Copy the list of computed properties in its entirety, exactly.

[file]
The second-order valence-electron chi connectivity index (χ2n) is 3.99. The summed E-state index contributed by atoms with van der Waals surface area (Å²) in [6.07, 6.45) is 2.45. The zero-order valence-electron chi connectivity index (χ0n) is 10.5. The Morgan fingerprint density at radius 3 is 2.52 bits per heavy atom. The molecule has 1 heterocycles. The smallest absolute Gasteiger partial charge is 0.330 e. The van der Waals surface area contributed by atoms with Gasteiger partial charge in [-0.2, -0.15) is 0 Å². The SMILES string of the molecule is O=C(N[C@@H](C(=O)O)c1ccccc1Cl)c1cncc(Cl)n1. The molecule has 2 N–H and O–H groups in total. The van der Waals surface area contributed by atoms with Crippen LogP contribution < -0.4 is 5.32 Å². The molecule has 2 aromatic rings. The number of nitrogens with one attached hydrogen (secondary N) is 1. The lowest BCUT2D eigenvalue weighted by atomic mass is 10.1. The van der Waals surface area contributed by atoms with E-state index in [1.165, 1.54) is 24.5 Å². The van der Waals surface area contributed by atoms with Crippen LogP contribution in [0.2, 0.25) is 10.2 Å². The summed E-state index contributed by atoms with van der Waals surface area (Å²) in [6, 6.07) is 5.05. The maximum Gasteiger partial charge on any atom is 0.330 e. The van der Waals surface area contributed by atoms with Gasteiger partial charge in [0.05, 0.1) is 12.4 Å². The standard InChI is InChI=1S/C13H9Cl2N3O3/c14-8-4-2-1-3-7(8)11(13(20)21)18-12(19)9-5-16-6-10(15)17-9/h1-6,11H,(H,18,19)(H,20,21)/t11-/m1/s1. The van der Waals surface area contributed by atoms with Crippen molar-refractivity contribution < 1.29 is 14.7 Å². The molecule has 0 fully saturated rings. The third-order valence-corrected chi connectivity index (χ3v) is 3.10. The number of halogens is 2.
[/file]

The second-order valence-electron chi connectivity index (χ2n) is 3.99. The summed E-state index contributed by atoms with van der Waals surface area (Å²) in [6.07, 6.45) is 2.45. The zero-order valence-electron chi connectivity index (χ0n) is 10.5. The Morgan fingerprint density at radius 3 is 2.52 bits per heavy atom. The molecule has 1 heterocycles. The smallest absolute Gasteiger partial charge is 0.330 e. The van der Waals surface area contributed by atoms with Gasteiger partial charge in [-0.2, -0.15) is 0 Å². The SMILES string of the molecule is O=C(N[C@@H](C(=O)O)c1ccccc1Cl)c1cncc(Cl)n1. The molecule has 2 N–H and O–H groups in total. The van der Waals surface area contributed by atoms with Crippen LogP contribution < -0.4 is 5.32 Å². The molecule has 2 aromatic rings. The number of nitrogens with one attached hydrogen (secondary N) is 1. The lowest BCUT2D eigenvalue weighted by atomic mass is 10.1. The van der Waals surface area contributed by atoms with E-state index in [1.165, 1.54) is 24.5 Å². The van der Waals surface area contributed by atoms with Crippen LogP contribution in [0.2, 0.25) is 10.2 Å². The summed E-state index contributed by atoms with van der Waals surface area (Å²) in [6, 6.07) is 5.05. The maximum Gasteiger partial charge on any atom is 0.330 e. The van der Waals surface area contributed by atoms with Gasteiger partial charge in [0.05, 0.1) is 12.4 Å². The standard InChI is InChI=1S/C13H9Cl2N3O3/c14-8-4-2-1-3-7(8)11(13(20)21)18-12(19)9-5-16-6-10(15)17-9/h1-6,11H,(H,18,19)(H,20,21)/t11-/m1/s1. The van der Waals surface area contributed by atoms with Crippen molar-refractivity contribution < 1.29 is 14.7 Å². The molecule has 0 fully saturated rings. The third-order valence-corrected chi connectivity index (χ3v) is 3.10. The number of halogens is 2.